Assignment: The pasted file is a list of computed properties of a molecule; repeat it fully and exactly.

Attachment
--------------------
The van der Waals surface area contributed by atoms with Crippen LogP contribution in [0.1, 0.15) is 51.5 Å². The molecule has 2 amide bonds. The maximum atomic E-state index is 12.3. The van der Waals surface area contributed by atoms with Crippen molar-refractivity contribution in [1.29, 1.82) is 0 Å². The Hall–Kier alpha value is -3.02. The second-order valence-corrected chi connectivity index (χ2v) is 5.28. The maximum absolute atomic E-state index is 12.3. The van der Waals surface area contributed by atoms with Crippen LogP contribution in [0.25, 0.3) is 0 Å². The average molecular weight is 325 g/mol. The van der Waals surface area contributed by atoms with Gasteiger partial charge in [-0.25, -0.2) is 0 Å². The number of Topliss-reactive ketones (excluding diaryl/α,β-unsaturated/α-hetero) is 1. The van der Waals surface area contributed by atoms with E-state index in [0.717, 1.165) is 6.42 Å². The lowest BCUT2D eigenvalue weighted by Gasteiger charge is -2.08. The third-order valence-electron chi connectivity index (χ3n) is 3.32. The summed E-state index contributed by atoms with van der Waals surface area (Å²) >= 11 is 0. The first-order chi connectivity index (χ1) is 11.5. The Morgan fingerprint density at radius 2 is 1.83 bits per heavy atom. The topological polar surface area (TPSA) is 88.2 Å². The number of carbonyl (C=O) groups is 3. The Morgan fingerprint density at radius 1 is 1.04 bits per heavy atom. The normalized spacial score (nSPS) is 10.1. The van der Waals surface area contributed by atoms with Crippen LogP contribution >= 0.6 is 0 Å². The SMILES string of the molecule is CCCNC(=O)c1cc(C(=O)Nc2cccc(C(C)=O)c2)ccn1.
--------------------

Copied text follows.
The van der Waals surface area contributed by atoms with Crippen LogP contribution in [0.1, 0.15) is 51.5 Å². The molecule has 2 amide bonds. The maximum atomic E-state index is 12.3. The van der Waals surface area contributed by atoms with Crippen molar-refractivity contribution in [1.29, 1.82) is 0 Å². The Hall–Kier alpha value is -3.02. The second-order valence-corrected chi connectivity index (χ2v) is 5.28. The maximum absolute atomic E-state index is 12.3. The van der Waals surface area contributed by atoms with Crippen LogP contribution in [0.25, 0.3) is 0 Å². The average molecular weight is 325 g/mol. The van der Waals surface area contributed by atoms with Gasteiger partial charge in [-0.25, -0.2) is 0 Å². The number of Topliss-reactive ketones (excluding diaryl/α,β-unsaturated/α-hetero) is 1. The van der Waals surface area contributed by atoms with E-state index in [0.717, 1.165) is 6.42 Å². The lowest BCUT2D eigenvalue weighted by Gasteiger charge is -2.08. The third-order valence-electron chi connectivity index (χ3n) is 3.32. The summed E-state index contributed by atoms with van der Waals surface area (Å²) >= 11 is 0. The first-order chi connectivity index (χ1) is 11.5. The Morgan fingerprint density at radius 2 is 1.83 bits per heavy atom. The topological polar surface area (TPSA) is 88.2 Å². The number of carbonyl (C=O) groups is 3. The Morgan fingerprint density at radius 1 is 1.04 bits per heavy atom. The normalized spacial score (nSPS) is 10.1. The van der Waals surface area contributed by atoms with Crippen LogP contribution >= 0.6 is 0 Å². The SMILES string of the molecule is CCCNC(=O)c1cc(C(=O)Nc2cccc(C(C)=O)c2)ccn1.